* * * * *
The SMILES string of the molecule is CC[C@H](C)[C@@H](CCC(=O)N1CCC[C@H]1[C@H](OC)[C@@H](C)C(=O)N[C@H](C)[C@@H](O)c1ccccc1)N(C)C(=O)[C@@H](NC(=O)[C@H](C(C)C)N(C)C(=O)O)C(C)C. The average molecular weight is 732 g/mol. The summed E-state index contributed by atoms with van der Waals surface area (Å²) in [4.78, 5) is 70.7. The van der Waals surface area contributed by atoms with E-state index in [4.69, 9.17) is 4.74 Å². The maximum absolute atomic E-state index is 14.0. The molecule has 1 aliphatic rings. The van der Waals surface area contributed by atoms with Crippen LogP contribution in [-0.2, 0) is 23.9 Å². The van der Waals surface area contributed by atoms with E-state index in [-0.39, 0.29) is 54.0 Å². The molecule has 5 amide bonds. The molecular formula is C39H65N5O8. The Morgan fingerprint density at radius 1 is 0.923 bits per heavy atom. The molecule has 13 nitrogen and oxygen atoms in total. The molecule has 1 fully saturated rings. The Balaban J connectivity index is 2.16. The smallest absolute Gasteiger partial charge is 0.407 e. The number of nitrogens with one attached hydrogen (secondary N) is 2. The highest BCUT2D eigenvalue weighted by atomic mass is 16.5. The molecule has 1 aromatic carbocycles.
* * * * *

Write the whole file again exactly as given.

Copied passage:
The SMILES string of the molecule is CC[C@H](C)[C@@H](CCC(=O)N1CCC[C@H]1[C@H](OC)[C@@H](C)C(=O)N[C@H](C)[C@@H](O)c1ccccc1)N(C)C(=O)[C@@H](NC(=O)[C@H](C(C)C)N(C)C(=O)O)C(C)C. The average molecular weight is 732 g/mol. The summed E-state index contributed by atoms with van der Waals surface area (Å²) in [4.78, 5) is 70.7. The van der Waals surface area contributed by atoms with E-state index in [4.69, 9.17) is 4.74 Å². The maximum absolute atomic E-state index is 14.0. The molecule has 1 aliphatic rings. The van der Waals surface area contributed by atoms with Crippen LogP contribution in [-0.2, 0) is 23.9 Å². The van der Waals surface area contributed by atoms with E-state index in [-0.39, 0.29) is 54.0 Å². The molecule has 5 amide bonds. The molecular formula is C39H65N5O8. The Morgan fingerprint density at radius 1 is 0.923 bits per heavy atom. The molecule has 13 nitrogen and oxygen atoms in total. The molecule has 1 fully saturated rings. The Balaban J connectivity index is 2.16. The smallest absolute Gasteiger partial charge is 0.407 e. The number of nitrogens with one attached hydrogen (secondary N) is 2. The highest BCUT2D eigenvalue weighted by atomic mass is 16.5. The molecule has 1 aromatic carbocycles.